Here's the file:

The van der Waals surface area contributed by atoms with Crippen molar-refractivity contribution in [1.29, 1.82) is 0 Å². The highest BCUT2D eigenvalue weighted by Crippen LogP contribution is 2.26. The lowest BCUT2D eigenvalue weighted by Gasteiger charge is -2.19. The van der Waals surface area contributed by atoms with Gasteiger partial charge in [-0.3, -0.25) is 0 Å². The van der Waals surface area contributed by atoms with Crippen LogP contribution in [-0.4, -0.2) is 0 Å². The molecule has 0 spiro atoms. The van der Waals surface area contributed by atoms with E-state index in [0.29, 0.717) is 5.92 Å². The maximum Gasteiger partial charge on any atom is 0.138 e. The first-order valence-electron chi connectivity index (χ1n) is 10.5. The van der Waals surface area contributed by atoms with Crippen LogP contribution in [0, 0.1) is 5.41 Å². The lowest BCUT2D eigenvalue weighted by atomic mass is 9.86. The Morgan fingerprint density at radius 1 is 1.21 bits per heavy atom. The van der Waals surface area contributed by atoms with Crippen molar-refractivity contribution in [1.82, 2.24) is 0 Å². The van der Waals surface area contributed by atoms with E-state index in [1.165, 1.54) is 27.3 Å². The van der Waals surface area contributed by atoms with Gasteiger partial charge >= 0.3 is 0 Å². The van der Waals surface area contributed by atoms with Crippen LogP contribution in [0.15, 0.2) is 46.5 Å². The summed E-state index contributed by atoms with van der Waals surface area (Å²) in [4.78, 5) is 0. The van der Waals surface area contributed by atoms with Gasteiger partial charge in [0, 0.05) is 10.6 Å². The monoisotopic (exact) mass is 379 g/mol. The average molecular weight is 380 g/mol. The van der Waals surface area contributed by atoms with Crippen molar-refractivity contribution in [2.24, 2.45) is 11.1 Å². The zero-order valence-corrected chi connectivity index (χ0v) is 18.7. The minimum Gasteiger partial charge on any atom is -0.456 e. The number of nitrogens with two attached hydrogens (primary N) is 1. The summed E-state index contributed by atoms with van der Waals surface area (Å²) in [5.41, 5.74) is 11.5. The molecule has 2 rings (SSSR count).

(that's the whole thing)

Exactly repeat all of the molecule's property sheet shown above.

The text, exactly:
The van der Waals surface area contributed by atoms with Crippen molar-refractivity contribution in [1.29, 1.82) is 0 Å². The highest BCUT2D eigenvalue weighted by Crippen LogP contribution is 2.26. The lowest BCUT2D eigenvalue weighted by Gasteiger charge is -2.19. The van der Waals surface area contributed by atoms with Gasteiger partial charge in [-0.3, -0.25) is 0 Å². The van der Waals surface area contributed by atoms with Crippen LogP contribution in [-0.4, -0.2) is 0 Å². The molecule has 0 spiro atoms. The van der Waals surface area contributed by atoms with E-state index in [0.29, 0.717) is 5.92 Å². The maximum Gasteiger partial charge on any atom is 0.138 e. The first-order valence-electron chi connectivity index (χ1n) is 10.5. The van der Waals surface area contributed by atoms with Crippen LogP contribution in [0, 0.1) is 5.41 Å². The lowest BCUT2D eigenvalue weighted by atomic mass is 9.86. The Morgan fingerprint density at radius 1 is 1.21 bits per heavy atom. The van der Waals surface area contributed by atoms with Crippen molar-refractivity contribution in [1.82, 2.24) is 0 Å². The van der Waals surface area contributed by atoms with E-state index in [1.165, 1.54) is 27.3 Å². The van der Waals surface area contributed by atoms with Gasteiger partial charge >= 0.3 is 0 Å². The van der Waals surface area contributed by atoms with Crippen LogP contribution in [0.15, 0.2) is 46.5 Å². The summed E-state index contributed by atoms with van der Waals surface area (Å²) in [4.78, 5) is 0. The van der Waals surface area contributed by atoms with Gasteiger partial charge in [0, 0.05) is 10.6 Å². The monoisotopic (exact) mass is 379 g/mol. The average molecular weight is 380 g/mol. The van der Waals surface area contributed by atoms with Crippen molar-refractivity contribution in [2.24, 2.45) is 11.1 Å². The zero-order valence-corrected chi connectivity index (χ0v) is 18.7. The minimum Gasteiger partial charge on any atom is -0.456 e. The number of nitrogens with two attached hydrogens (primary N) is 1. The summed E-state index contributed by atoms with van der Waals surface area (Å²) in [5.41, 5.74) is 11.5. The molecule has 2 rings (SSSR count).